By Bonnie Jenkins, Advanced Natural Wellness
It seems like every time I look in the mirror, I see yet another wrinkle or age spot that wasn’t there the day before. Of course, I may be exaggerating a bit, but these signs of aging cannot be denied. And I’m not alone. I constantly hear from other women, hoping to find a way to turn back the clock.
For the answer, I went to see Kim Erickson—my go-to girl on everything skincare.
Kim is a Board Certified Holistic Health Practitioner and Certified Nutrition and Wellness Consultant. She has spent more than a decade investigating the beauty industry and conducting in-depth research on skin physiology, cosmetic ingredients and nontoxic alternatives. Here’s what she had to say:
Q: What causes premature skin aging?
A: In a word, sun. Exposure to UV rays generate free radicals in the skin that break down collagen and elastin—the building blocks of a firm, healthy complexion. And the damage is cumulative. The wrinkles, fine lines or age spots you see at the age of 40 are the result of years of sun exposure. To prevent future damage, it’s important to use an SPF 15 sunscreen every day.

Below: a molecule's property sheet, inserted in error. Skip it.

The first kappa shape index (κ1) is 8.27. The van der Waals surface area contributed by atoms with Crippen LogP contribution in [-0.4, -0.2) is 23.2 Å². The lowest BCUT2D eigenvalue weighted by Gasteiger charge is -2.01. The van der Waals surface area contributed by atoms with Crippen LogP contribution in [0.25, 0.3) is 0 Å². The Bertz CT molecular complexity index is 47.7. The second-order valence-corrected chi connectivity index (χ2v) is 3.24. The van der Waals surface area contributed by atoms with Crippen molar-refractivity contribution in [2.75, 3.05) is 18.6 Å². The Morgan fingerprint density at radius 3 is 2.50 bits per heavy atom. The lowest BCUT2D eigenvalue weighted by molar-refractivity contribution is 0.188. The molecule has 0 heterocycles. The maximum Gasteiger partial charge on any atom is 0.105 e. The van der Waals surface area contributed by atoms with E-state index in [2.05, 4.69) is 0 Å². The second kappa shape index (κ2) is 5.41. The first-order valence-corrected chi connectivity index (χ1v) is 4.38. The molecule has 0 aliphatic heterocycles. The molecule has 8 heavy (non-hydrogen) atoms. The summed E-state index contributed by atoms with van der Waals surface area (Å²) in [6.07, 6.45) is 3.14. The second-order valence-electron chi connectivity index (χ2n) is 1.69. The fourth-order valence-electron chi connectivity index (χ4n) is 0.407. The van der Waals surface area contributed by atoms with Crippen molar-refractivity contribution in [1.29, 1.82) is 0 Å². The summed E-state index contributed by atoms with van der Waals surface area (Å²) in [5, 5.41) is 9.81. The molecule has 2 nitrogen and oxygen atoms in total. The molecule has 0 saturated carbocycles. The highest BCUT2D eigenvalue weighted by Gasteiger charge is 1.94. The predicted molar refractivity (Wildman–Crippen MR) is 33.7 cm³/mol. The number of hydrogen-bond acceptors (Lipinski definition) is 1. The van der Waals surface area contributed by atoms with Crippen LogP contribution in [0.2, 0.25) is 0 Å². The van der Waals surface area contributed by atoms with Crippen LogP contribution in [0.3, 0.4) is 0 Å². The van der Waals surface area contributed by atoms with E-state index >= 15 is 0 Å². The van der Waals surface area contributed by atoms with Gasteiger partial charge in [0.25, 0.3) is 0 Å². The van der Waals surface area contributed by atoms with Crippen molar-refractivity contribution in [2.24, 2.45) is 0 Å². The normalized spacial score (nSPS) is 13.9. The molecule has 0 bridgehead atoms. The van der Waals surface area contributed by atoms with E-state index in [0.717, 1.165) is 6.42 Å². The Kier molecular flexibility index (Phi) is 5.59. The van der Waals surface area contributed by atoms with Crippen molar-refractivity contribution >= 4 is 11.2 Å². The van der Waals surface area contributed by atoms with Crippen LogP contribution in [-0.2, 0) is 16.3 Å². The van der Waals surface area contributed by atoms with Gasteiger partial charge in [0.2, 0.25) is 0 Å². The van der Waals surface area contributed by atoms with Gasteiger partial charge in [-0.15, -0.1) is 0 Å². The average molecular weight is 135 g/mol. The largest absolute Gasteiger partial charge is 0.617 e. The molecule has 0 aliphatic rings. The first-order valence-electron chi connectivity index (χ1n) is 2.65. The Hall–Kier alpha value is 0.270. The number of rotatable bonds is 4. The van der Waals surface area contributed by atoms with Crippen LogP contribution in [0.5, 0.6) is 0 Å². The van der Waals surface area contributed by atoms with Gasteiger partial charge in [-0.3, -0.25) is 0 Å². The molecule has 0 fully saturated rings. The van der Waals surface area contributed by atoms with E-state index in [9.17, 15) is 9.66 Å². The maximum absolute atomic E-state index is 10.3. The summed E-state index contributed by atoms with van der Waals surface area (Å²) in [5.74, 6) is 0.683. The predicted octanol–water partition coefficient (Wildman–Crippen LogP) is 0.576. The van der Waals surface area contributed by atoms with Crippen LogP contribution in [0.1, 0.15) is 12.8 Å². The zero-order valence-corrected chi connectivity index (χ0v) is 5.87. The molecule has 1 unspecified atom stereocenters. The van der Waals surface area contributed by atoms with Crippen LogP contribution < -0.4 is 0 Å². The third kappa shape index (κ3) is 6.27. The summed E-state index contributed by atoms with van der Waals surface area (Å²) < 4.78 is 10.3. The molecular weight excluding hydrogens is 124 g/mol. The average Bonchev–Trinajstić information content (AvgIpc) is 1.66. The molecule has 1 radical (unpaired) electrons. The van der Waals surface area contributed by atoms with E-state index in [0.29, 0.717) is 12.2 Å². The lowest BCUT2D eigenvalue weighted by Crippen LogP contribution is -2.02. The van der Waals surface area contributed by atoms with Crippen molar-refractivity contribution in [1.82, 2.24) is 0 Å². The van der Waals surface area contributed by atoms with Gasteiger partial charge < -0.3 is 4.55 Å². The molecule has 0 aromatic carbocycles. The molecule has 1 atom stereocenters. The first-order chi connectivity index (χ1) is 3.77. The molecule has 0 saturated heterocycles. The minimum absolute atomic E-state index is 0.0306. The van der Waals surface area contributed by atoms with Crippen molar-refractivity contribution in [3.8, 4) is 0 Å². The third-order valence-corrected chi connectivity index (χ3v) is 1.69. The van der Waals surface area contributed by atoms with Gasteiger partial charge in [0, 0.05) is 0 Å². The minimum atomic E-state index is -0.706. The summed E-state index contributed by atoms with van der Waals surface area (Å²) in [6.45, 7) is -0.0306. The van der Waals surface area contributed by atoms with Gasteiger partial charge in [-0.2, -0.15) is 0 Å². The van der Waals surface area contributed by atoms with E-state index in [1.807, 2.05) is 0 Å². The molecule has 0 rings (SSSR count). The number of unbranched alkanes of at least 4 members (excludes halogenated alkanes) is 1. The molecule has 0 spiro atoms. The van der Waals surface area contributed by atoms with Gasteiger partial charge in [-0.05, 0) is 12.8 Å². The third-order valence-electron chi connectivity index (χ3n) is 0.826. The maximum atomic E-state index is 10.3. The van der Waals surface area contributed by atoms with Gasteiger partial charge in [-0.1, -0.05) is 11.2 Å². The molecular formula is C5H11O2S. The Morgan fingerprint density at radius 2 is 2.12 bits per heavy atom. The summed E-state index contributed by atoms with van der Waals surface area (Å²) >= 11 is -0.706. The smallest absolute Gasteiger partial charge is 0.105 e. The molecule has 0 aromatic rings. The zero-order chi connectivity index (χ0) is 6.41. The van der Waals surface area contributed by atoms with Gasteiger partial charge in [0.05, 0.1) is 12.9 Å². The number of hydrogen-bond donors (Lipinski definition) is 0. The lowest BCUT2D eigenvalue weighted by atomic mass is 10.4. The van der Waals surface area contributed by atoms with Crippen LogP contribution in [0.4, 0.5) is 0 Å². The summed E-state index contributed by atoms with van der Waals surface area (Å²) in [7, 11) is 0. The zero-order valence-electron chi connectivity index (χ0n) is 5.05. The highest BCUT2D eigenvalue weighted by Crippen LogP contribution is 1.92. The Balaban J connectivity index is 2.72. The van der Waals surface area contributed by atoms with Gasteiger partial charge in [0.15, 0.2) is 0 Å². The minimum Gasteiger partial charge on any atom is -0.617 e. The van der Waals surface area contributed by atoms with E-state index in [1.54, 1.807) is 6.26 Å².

Q: What should I look for in a sunscreen?
A: When it comes to sunscreen, look for a natural product based on titanium dioxide and/or zinc oxide. These are both safe and effective minerals that essentially block damaging UV rays. Avoid products that contain chemicals like avobenzone or the cinnamates. Studies show that these chemicals are estrogenic and may disrupt your hormones.
Apply your sunscreen to all of your exposed parts before your moisturizer. Then wait for at least five minutes to give your skin a chance to absorb it. Just don’t rely on the sunscreen in your liquid foundation or mineral makeup. These products usually don’t contain enough sunscreen to give you all-day protection.
Q: What is hyperpigmentation and how can I reverse it?
Hyperpigmentation is a change in skin color. Brown patches of skin, more commonly called age spots, occur as a result of sun damage, birth control pills, pregnancy or estrogen replacement therapy. Regardless of the source, the issue is the same: Melanin (the pigment in your skin) production is stimulated, causing the discoloration.